Medium caliber munitions are currently detonated through the use of impact-sensitive (stab) detonators. Stab detonators are mechanically activated by forcing a firing pin through the closure disc of the device and into the stab-initiating mixture (NOL-130). Current stab mixtures, as well as primer and igniter compositions, contain hazardous materials such as lead styphnate, lead azide, barium nitrate, antimony sulfides, and tetrazene. Alternative impact-initiated devices (IID) that do not use lead or other environmentally hazardous materials are critically needed.
The objective of this project was to develop new IIDs that do not contain hazardous materials and that have performance characteristics similar to or an improvement over the current stab compositions through the use of environmentally acceptable, energetic, sol-gel-coated, flash metal multilayer nanocomposites.
A precision energetic foil of metal multilayers (flash metal) and a ceramic-based energetic sol-gel coating that uses nontoxic and nonhazardous components such as ferric oxide and aluminum metal were investigated for use in alternative IIDs. The flash metal serves as the precision igniter and the energetic sol-gel functions as a low-cost, nontoxic, nonhazardous booster in the ignition train. The multilayer foils are produced using magnetron physical vapor-sputtering techniques and are composed of metals such as titanium, aluminum, and zirconium. Both the multilayer and sol-gel technologies are versatile, commercially viable processes that enable the manipulation of properties such as stab sensitivity and energy output. In all cases, these compositions were modified with the clear intent of minimizing environmental and health concerns while maintaining performance.
This project detailed the stab ignition, small-scale sensitivity, and energy release characteristics of bimetallic Al/Ni(V) and Al/Monel energetic nanolaminate free-standing films. The influence of the engineered nanostructural features of the multilayers was shown to be strongly correlated with both stab initiation and small-scale energetic materials testing results. Structural parameters of the thin films found to be important include the bi-layer period, total thickness of the film, and presence of coating aluminum layers. Live lead-free M55 stab detonators were prepared using energetic nanolaminate as the stab mix, cyanuric triazide as the transfer charge, and an Army formulation for the output charge. These lead-free detonators were demonstrated to have the acceptable stab sensitivity as is required in current M55 detonators. There was evidence that replacement of the current NOL-130 stab mix by compact powders of energetic multilayers does not affect the performance of the stab detonator.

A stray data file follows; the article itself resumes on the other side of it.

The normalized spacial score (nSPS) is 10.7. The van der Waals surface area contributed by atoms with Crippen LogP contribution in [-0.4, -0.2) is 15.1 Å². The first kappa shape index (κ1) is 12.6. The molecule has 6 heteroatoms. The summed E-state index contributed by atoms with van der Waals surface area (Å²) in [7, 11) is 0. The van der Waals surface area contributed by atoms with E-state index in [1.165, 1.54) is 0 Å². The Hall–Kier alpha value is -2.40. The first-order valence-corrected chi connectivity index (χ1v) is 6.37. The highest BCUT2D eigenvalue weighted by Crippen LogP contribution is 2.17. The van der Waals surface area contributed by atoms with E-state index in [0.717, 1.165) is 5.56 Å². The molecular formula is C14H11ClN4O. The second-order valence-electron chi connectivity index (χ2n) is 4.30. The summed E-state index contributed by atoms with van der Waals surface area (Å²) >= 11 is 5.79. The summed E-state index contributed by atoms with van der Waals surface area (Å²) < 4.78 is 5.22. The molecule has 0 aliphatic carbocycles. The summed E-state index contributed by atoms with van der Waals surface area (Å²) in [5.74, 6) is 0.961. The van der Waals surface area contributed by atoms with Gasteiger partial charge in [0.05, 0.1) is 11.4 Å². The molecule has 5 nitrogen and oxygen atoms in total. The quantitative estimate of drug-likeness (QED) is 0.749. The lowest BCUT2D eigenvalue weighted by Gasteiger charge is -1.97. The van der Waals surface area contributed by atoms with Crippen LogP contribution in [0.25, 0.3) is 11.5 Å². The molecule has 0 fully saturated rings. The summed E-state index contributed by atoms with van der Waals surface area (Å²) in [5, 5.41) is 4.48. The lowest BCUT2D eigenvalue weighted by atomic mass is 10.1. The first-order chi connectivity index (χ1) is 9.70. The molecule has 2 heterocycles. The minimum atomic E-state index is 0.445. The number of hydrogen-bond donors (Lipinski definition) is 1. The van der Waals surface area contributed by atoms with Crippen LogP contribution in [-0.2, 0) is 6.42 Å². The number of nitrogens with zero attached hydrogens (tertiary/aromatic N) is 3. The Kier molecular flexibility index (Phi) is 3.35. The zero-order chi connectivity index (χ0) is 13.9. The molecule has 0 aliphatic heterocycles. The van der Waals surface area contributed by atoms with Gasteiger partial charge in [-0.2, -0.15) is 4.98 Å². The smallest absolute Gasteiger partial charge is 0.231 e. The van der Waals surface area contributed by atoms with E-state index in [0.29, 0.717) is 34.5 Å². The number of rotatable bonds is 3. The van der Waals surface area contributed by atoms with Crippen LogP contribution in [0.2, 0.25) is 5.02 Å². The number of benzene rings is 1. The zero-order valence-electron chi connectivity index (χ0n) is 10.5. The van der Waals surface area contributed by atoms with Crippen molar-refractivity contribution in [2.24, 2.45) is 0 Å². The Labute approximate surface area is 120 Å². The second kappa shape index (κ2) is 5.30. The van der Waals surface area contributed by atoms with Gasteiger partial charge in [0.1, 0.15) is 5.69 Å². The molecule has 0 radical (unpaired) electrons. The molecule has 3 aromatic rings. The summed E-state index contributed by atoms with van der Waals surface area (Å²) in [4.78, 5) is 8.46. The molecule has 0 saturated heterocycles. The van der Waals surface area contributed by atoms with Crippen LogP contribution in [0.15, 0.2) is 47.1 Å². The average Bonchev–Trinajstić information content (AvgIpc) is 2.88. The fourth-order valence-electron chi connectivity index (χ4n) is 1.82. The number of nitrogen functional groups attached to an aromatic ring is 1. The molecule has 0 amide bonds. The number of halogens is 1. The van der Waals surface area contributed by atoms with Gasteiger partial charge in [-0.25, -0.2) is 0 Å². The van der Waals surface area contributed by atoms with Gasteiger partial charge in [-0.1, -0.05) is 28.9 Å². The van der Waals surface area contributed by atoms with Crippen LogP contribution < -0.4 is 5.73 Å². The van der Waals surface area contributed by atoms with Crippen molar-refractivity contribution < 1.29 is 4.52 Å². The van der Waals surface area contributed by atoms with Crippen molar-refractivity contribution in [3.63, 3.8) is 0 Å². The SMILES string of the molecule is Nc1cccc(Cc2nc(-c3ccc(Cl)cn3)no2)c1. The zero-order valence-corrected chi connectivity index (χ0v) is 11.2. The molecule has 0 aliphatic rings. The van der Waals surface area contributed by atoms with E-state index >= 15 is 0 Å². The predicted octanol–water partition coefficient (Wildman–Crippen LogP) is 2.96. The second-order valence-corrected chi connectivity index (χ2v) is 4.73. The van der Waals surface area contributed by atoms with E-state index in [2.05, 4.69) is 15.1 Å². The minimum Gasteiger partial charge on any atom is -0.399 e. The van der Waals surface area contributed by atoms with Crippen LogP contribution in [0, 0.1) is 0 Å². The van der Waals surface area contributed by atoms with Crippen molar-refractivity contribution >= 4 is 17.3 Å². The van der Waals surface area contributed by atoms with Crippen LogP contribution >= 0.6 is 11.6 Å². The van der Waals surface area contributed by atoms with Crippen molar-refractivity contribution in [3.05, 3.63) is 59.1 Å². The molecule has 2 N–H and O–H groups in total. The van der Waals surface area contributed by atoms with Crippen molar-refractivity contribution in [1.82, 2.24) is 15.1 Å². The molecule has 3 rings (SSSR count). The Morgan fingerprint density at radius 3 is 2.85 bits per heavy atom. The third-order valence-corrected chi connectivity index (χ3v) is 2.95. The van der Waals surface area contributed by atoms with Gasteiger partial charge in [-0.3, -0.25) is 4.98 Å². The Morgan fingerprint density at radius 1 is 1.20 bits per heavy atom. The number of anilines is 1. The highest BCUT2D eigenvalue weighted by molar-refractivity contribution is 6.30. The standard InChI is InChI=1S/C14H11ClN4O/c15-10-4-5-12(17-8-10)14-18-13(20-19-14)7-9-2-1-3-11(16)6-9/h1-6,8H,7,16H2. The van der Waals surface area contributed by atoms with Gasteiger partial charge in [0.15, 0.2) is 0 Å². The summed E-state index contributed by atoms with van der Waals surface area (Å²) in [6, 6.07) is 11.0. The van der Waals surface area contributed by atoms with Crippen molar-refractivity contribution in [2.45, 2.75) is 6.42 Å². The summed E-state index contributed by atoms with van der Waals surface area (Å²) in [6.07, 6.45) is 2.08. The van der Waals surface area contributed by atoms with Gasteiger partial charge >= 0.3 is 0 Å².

The development of environmentally benign IIDs will result in the removal of hazardous and toxic components associated with their manufacturing, handling, and use. This will lead to improved worker safety during manufacturing as well as reduced exposure for Service personnel. The alternative IIDs may be applicable to a wide range of other devices such as small caliber ammunition and sub-munitions. (Project Completed - 2006)